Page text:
Your wedding invitation design was beautiful, but it wasn’t until after you received the final product that you realized there was a mistake in your text. You check and see the error was also in your design file, so you hang your head low trying to figure out what to do now that you’ve already spent all that money and you’re stuck with a flawed wedding invitation.
We’ve seen it before and it’s so disappointing, both for the brides-to-be, graphic designers and ourselves. We really want you to be happy with the wedding invitations that you order – it’s a big day! After processing thousands of wedding invitation printing projects at Smartpress.com, over time we’ve noticed that the same few mistakes keep popping up in our customer orders. Knowing what they are now could help you avert heartache in the future!
Here are some common wedding invitation spelling mistakes to avoid:
Accommodations. Believe it or not, this is the top misspelled word we see at Smartpress.com for wedding invitation printing orders. This word is included in the instructions for guests who may need to make lodging arrangements to attend a wedding. Though most people likely won’t notice if this is misspelled, there are two Cs and two Ms in “accommodations” and “accommodate.”
Altar. If the wedding is happening in a church, you might use this word in the invitation or wedding programs. This version of the word refers to “a table or flat-topped block used as the focus for a religious ritual,” but often the spelling we see is “alter” which means “to change or make different; to modify.” While getting married does alter your life, most people won’t get that joke!
Bride-To-Be. This phrase is a compound noun, which means all of the words work together to indicate the noun (the bride-to-be!). When you’re referring to someone who is engaged to be married and you want to refer to them this way, “bride-to-be” is hyphenated. This might not appear on a wedding invitation printing order, but could appear on things like bachelorette party invitations and wedding shower invitations.
Family Names. As we discussed in a previous post about wedding invitation wording, you may be including the names of parents or those of in-laws on a wedding invitation design. Even with simple names, you would be surprised at how often there are misspellings. Be sure to double-check spelling of these. Take a really good look, too, because names become familiar and too often in these situations they “look” right at first glance, but upon closer examination, a letter is missing.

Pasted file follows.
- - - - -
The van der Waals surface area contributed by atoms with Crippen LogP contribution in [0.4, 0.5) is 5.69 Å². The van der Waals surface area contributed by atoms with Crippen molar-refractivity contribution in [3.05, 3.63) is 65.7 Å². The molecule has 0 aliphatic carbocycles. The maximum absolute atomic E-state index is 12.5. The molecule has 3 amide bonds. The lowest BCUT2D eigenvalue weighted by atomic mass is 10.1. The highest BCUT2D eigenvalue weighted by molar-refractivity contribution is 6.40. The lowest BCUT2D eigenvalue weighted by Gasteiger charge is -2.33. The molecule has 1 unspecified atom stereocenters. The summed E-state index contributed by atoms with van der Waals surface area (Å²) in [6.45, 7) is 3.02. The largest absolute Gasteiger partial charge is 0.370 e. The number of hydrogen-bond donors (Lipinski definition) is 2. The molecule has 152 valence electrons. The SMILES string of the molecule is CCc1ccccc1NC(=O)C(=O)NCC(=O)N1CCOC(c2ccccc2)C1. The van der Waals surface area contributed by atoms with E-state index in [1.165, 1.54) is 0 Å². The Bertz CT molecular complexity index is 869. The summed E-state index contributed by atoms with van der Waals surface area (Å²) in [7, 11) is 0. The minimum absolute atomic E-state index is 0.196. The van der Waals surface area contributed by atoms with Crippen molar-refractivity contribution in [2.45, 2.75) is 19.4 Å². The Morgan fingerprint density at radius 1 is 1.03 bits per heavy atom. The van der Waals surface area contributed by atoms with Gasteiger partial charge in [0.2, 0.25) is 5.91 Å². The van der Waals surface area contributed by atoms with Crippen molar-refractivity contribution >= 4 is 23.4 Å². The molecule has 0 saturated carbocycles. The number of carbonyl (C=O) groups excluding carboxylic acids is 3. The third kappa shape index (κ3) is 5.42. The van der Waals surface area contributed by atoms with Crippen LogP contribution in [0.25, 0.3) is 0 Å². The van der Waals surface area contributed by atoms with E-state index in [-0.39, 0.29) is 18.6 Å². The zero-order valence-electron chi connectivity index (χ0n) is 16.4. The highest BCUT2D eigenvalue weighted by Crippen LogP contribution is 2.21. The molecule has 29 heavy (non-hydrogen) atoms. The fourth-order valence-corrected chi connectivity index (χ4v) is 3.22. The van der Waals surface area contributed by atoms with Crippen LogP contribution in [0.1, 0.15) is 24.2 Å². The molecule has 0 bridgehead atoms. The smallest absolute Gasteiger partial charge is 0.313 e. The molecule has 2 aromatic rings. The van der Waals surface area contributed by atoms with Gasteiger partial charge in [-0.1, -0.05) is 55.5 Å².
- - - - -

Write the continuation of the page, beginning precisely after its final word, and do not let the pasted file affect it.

Honour/Honor. As in, “We request the honor/honour of your presence at the nuptials of Jane and John.” Adding a “U” to words like “honour,” “favour,” and colour” is decidedly British. It’s cute, or proper depending on how you look at it, and it has worked well on many other invitations in the past. But if you’re going to use British English here, you should use that style of language throughout your invitation.
Save the Right Date. While this time of year is the typical wedding season for many brides, there are also a lot of people who are making wedding plans for next year. Lately, we’ve gotten quite a few digital printing projects that would have required attendees to go back in time in order to save the date to attend a wedding. We knew that you meant 2014 instead of 2013, but we will still have to call you to confirm and correct this, which may delay your order.
These are just a few of the more common types of mistakes we see here at Smartpress.com. If we spot any that we can identify, we will certainly contact you, but sometimes (like in the case of family names) we might not know an error has occurred. Please keep this list in mind when you design wedding invitations or if you’re a bride having a graphic designer help you create them.